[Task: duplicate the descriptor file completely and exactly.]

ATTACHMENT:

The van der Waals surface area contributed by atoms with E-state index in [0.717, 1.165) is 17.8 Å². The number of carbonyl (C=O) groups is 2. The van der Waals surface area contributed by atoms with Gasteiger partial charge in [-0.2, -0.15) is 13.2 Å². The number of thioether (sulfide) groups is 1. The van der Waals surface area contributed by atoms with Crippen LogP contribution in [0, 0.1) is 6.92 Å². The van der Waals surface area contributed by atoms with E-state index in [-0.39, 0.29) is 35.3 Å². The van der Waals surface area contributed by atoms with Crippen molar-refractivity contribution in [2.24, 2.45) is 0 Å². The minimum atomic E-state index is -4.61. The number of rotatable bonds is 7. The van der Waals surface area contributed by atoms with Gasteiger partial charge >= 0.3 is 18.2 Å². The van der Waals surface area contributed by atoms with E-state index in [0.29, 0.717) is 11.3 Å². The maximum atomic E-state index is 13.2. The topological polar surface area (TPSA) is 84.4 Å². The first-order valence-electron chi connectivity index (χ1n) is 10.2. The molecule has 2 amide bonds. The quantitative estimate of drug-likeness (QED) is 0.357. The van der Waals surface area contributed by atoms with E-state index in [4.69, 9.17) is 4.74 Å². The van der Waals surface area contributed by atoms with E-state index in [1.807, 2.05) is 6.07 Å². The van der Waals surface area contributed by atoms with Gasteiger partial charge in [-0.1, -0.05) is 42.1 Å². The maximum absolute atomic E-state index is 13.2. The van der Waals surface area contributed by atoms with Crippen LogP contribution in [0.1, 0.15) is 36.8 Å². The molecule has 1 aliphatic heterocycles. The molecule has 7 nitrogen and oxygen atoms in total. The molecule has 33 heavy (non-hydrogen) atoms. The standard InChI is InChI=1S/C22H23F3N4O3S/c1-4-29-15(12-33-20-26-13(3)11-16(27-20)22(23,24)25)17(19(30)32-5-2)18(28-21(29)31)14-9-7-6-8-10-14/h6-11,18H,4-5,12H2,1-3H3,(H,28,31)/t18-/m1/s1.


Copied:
The van der Waals surface area contributed by atoms with E-state index in [0.717, 1.165) is 17.8 Å². The number of carbonyl (C=O) groups is 2. The van der Waals surface area contributed by atoms with Gasteiger partial charge in [-0.2, -0.15) is 13.2 Å². The number of thioether (sulfide) groups is 1. The van der Waals surface area contributed by atoms with Crippen LogP contribution in [0, 0.1) is 6.92 Å². The van der Waals surface area contributed by atoms with E-state index in [-0.39, 0.29) is 35.3 Å². The van der Waals surface area contributed by atoms with Crippen molar-refractivity contribution in [2.24, 2.45) is 0 Å². The minimum atomic E-state index is -4.61. The number of rotatable bonds is 7. The van der Waals surface area contributed by atoms with Gasteiger partial charge >= 0.3 is 18.2 Å². The van der Waals surface area contributed by atoms with E-state index in [0.29, 0.717) is 11.3 Å². The maximum atomic E-state index is 13.2. The topological polar surface area (TPSA) is 84.4 Å². The first-order valence-electron chi connectivity index (χ1n) is 10.2. The molecule has 2 amide bonds. The quantitative estimate of drug-likeness (QED) is 0.357. The van der Waals surface area contributed by atoms with E-state index in [4.69, 9.17) is 4.74 Å². The van der Waals surface area contributed by atoms with E-state index in [1.807, 2.05) is 6.07 Å². The van der Waals surface area contributed by atoms with Gasteiger partial charge in [-0.1, -0.05) is 42.1 Å². The maximum absolute atomic E-state index is 13.2. The van der Waals surface area contributed by atoms with Crippen LogP contribution in [0.1, 0.15) is 36.8 Å². The molecule has 1 aliphatic heterocycles. The molecule has 7 nitrogen and oxygen atoms in total. The molecule has 33 heavy (non-hydrogen) atoms. The standard InChI is InChI=1S/C22H23F3N4O3S/c1-4-29-15(12-33-20-26-13(3)11-16(27-20)22(23,24)25)17(19(30)32-5-2)18(28-21(29)31)14-9-7-6-8-10-14/h6-11,18H,4-5,12H2,1-3H3,(H,28,31)/t18-/m1/s1.